The Island Biševo is made up of limestone and has numerous sea caves along the coast of the island, which may be visited by boat. This cave picture here is Modra Špilja, the Blue Grotto. It is called Skuja na Zanje in the local dialect. The natural entrance below the sea level and you used to have to enter the cave by diving. But more than a century ago an artificial entrance was built to allow visitors to enter the cave by boat. Visiting in the late morning is ideal for a visit. This is the time when the light inside the cave is best. The earlier or later during the day, the less light in the cave. Before and after the sun hits the sea in front of the cave, a visit is absolutely pointless.
Keep your money safe from thiefs or just figuring out exchange rates and other currency issues are important. Here are some ideas on how to make it easier for you. If you have any ideas to contribute please email us.
Currency and exchange issues
Never discount the usefulness of traveler’s checks–as old fashioned as they may seem, they can be a reliable means of exchanging currency and making purchases, particularly where credit card and ATM service is not available. Also, if you plan on traveling to only one country, change your currency before you go; many developing countries will only readily change more sought-after currency, so if you’re carrying Rands, Lira, or other, you may find it difficult to exchange these for the local currency.
If you plan of visiting more than one country and don’t want to juggle envelopes full of different denominations, try to find out what is the most easily changed–the U.S. dollar is widely exchanged throughout the world, so if your country’s currency is not as easy to change, it may be worth carrying U.S. dollars (or another common currency, such as the pound stirling) while you travel. This, naturally, applies to traveler’s checks as well as to cash.
Foreign ATM machines
No matter how globalized we think the world is, there are always going to be places where it’s just plain impossible to get cash in an emergency. Most first-world countries will have a well-developed network of ATM machines that accept cards issued by major banking services. But as you get into the developing world, you’ll inevitably run into a number of roadblocks. In many developing countries, ATMs can only be found in major urban areas such as the country’s capitol. And often these machines will only accept cards that were issued by that specific bank, leaving the rest of us tourists out of luck. And of course, the majority of the developing world still doesn’t have access to or an infrastructure for such luxuries as the automatic teller.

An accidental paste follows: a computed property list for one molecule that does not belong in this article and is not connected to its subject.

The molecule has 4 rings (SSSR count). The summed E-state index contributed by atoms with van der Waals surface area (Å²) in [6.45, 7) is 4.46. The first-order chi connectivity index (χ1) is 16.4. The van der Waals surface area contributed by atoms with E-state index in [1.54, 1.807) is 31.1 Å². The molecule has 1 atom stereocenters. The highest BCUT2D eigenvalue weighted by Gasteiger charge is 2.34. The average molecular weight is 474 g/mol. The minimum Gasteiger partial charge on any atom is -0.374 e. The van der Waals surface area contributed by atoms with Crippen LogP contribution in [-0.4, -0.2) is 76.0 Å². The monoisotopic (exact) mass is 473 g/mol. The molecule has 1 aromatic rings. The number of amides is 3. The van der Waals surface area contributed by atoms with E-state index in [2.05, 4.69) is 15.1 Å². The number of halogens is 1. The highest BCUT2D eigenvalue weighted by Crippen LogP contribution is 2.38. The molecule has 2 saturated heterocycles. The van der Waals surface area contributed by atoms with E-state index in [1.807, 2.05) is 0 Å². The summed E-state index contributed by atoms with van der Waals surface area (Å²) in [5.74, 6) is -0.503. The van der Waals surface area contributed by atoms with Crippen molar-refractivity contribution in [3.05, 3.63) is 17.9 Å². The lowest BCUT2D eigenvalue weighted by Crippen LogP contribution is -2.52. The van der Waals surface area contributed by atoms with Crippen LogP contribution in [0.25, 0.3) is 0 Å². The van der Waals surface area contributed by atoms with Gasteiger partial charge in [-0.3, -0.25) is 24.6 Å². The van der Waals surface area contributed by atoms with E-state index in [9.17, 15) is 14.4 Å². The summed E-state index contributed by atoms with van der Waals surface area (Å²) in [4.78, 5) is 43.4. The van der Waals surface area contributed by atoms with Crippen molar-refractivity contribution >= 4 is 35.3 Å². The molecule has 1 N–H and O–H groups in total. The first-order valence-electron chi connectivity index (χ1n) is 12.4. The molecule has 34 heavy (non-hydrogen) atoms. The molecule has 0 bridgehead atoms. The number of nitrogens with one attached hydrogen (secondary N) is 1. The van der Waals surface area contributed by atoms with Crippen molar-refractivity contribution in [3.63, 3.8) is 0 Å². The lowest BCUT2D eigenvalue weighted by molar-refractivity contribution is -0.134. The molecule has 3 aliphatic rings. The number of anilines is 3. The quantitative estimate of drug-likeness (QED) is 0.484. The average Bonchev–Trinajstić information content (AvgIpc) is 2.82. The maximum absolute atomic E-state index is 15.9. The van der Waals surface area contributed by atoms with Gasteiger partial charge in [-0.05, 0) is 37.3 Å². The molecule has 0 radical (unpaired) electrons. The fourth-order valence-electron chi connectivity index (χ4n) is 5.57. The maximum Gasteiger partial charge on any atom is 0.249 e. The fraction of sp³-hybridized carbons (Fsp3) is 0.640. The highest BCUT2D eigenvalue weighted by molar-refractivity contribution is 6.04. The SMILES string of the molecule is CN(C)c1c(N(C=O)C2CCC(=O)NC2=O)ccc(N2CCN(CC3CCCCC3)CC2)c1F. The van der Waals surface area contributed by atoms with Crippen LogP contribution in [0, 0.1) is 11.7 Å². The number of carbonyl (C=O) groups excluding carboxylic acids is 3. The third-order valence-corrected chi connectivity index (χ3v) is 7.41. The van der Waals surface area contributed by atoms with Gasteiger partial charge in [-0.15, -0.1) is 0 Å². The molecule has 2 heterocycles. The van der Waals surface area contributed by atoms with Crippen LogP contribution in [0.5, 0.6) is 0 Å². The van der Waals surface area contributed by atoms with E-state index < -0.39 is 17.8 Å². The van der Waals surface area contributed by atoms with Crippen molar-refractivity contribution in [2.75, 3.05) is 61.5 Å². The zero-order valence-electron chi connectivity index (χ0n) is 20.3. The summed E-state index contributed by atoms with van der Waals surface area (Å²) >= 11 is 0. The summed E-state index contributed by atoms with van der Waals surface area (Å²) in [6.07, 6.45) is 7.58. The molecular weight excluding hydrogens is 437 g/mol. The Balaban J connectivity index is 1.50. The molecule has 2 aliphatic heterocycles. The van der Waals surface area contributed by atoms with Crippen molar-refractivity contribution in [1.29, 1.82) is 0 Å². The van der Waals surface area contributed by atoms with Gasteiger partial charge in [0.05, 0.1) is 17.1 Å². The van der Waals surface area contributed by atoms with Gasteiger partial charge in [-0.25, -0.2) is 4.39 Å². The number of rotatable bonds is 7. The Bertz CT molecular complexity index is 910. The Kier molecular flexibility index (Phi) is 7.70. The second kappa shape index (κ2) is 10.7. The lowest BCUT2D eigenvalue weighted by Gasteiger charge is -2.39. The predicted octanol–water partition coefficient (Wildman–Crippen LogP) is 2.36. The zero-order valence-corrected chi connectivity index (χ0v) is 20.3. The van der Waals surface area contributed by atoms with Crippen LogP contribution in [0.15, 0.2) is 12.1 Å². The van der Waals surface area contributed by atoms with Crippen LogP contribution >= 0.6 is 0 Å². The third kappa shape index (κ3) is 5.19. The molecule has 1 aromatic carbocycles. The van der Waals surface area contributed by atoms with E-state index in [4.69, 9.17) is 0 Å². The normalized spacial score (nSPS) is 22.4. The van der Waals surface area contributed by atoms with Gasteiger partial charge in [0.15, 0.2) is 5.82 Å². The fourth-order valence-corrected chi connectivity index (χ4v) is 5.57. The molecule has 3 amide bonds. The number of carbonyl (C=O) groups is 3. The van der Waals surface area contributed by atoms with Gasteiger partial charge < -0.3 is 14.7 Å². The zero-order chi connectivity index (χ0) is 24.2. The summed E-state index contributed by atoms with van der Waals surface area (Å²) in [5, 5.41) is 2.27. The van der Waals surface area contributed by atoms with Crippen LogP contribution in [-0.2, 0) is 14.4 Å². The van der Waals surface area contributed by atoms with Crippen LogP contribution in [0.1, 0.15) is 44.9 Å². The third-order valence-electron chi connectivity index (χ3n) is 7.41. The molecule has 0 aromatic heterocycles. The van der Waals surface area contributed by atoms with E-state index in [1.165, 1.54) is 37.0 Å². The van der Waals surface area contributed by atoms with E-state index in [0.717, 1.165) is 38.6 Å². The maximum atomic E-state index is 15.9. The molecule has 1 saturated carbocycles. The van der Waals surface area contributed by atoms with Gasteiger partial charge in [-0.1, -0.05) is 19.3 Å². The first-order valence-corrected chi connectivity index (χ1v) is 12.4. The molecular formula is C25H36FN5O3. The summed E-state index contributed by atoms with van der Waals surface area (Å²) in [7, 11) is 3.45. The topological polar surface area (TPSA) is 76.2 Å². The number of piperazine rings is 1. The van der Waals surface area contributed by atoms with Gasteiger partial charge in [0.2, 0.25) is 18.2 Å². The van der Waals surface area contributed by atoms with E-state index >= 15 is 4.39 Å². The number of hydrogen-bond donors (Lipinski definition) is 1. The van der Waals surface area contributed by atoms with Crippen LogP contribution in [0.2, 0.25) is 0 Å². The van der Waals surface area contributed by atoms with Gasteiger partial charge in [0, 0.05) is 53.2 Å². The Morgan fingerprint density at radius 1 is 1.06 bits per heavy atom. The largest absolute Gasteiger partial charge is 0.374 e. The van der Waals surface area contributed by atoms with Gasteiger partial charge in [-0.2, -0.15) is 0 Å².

Before going on a trip, particularly to a developing country, be sure to do your research: find out what major credit cards are readily accepted, whether or not ATM machines are common, and if your card will be compatible with them.
Credit card problems
It’s not uncommon to find yourself in the middle of an extended trip with a credit card that no longer works, not because you failed to pay your bill, but because the card issuer froze your account for security reasons. This is not meant to be a malicious, or even inconvenient, act. In fact, it’s the credit card company’s way of doing its job: protecting you and itself from credit card fraud. Most card issuers monitor spending patterns, including average monthly bills and the general region of purchases made. When a traveler depends on his/her credit card away from home, this often raises a caution flag to the card issuer that someone may have stolen the card and is going on a “cross country” spending spree. They will thus freeze that account and wait for the card holder to call and confirm the theft or not.